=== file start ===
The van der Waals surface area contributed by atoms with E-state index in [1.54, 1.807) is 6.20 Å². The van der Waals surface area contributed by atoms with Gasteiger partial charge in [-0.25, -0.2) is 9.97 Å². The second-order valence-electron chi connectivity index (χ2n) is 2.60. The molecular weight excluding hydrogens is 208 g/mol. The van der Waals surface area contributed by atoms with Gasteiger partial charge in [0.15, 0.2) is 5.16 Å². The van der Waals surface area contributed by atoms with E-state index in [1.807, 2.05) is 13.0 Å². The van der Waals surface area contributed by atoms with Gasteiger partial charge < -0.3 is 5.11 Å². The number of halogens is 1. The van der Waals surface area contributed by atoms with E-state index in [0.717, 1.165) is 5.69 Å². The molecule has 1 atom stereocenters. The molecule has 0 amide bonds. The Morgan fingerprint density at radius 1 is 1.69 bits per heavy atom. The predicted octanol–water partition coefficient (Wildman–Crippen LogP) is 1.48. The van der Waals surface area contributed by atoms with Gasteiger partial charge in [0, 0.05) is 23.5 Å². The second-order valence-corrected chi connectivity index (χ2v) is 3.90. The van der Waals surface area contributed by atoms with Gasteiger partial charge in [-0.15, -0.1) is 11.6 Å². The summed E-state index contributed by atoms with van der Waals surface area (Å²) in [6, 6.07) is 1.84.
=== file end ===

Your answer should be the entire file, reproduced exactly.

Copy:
The van der Waals surface area contributed by atoms with E-state index in [1.54, 1.807) is 6.20 Å². The van der Waals surface area contributed by atoms with Gasteiger partial charge in [-0.25, -0.2) is 9.97 Å². The second-order valence-electron chi connectivity index (χ2n) is 2.60. The molecular weight excluding hydrogens is 208 g/mol. The van der Waals surface area contributed by atoms with Gasteiger partial charge in [0.15, 0.2) is 5.16 Å². The van der Waals surface area contributed by atoms with E-state index in [1.807, 2.05) is 13.0 Å². The van der Waals surface area contributed by atoms with Gasteiger partial charge < -0.3 is 5.11 Å². The number of halogens is 1. The van der Waals surface area contributed by atoms with E-state index in [0.717, 1.165) is 5.69 Å². The molecule has 1 atom stereocenters. The molecule has 0 amide bonds. The Morgan fingerprint density at radius 1 is 1.69 bits per heavy atom. The predicted octanol–water partition coefficient (Wildman–Crippen LogP) is 1.48. The van der Waals surface area contributed by atoms with Gasteiger partial charge in [0, 0.05) is 23.5 Å². The second-order valence-corrected chi connectivity index (χ2v) is 3.90. The van der Waals surface area contributed by atoms with Gasteiger partial charge in [-0.15, -0.1) is 11.6 Å². The summed E-state index contributed by atoms with van der Waals surface area (Å²) in [6, 6.07) is 1.84.